Their book often describes the brain and its functions in analogical rather than anatomical terms and weaves in research drawn from psychology, cognitive science, and philosophy of mind. As one example, they use the metaphor of the curious and anxious brain—terms not found in neuroscience—along with engaging illustrations to explain why adults respond as they do in many commonplace situations.

They also provide dozens of approaches that accord with how the adult brain learns—or avoids learning—contributed by experienced practitioners on five continents. “The variety of approaches are relevant for educators, trainers, or coaches in formal and informal settings, and also for organizational members and supervisors—essentially, for anyone who is curious about the brain.”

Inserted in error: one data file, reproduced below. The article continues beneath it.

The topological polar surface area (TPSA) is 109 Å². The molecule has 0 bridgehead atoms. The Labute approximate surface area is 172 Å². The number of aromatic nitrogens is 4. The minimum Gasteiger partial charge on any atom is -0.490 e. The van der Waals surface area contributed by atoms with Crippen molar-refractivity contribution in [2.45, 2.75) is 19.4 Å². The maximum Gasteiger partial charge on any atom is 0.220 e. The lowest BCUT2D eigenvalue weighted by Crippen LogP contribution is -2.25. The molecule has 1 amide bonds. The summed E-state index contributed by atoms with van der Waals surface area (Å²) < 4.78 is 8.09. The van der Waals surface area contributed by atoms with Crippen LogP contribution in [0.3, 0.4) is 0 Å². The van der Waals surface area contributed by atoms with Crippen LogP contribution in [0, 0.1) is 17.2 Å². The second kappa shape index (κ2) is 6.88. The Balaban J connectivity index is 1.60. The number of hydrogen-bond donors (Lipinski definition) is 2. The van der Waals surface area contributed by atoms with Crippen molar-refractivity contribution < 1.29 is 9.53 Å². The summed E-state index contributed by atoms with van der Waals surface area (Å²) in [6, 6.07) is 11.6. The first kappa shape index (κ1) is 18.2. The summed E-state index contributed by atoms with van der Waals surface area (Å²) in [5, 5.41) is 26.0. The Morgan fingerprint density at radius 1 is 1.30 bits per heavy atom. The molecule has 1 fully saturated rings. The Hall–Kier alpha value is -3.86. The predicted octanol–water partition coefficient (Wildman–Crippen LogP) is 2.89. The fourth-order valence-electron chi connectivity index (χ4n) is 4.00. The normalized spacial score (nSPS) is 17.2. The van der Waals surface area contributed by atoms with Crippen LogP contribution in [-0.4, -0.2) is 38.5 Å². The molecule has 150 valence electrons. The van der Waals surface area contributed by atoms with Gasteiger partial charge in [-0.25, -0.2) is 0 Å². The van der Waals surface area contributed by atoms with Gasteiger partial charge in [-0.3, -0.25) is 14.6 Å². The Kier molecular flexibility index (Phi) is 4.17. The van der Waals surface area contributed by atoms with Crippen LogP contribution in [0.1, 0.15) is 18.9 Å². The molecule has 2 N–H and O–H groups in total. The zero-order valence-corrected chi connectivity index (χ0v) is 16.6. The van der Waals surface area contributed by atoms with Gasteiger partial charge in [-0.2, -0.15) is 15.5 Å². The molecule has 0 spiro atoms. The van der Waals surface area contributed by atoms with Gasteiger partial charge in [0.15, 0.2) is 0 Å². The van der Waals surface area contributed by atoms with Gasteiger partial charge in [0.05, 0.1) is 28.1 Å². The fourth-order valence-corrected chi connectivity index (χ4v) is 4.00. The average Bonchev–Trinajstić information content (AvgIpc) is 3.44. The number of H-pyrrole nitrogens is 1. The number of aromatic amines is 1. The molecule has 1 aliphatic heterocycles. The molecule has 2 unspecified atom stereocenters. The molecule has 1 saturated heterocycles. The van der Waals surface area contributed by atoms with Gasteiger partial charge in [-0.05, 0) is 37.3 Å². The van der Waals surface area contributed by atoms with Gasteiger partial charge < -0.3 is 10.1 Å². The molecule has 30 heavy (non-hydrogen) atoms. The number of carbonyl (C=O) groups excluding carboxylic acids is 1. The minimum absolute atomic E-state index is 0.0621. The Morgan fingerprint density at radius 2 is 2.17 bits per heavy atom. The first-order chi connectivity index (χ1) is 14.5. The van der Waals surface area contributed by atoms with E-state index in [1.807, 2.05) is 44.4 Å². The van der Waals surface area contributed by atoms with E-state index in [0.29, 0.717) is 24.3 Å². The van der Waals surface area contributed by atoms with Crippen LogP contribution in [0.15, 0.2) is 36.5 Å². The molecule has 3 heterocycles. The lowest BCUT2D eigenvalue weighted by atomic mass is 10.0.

The timing of Kathleen’s six-month Fulbright stint in Athens, Greece provided a hiatus from writing the book. However, it also underscored the transformative potential of engaging in new cultural environments. She maintains contact with Greek colleagues, some of whom contributed materially to Facilitating Learning. Kathleen welcomes communications from Fulbrighters and can be reached via the “contact us” tab on www.embodiedbrains.org.
 
Your help needed! 

Urge Congress to support educational exchange funding.

Our friends at the Alliance for International Exchange have urged us all to send as many letters as we can to Congress regarding the 2016 omnibus. You can do your part in three simple steps:
  1. Visit this website: http://capwiz.com/alliance-exchange/issues/alert/?alertid=68472626&PROCESS=Take+Action
  2. Add your details and personalize the templated message.
  3. Send your message!
Winter/spring event photos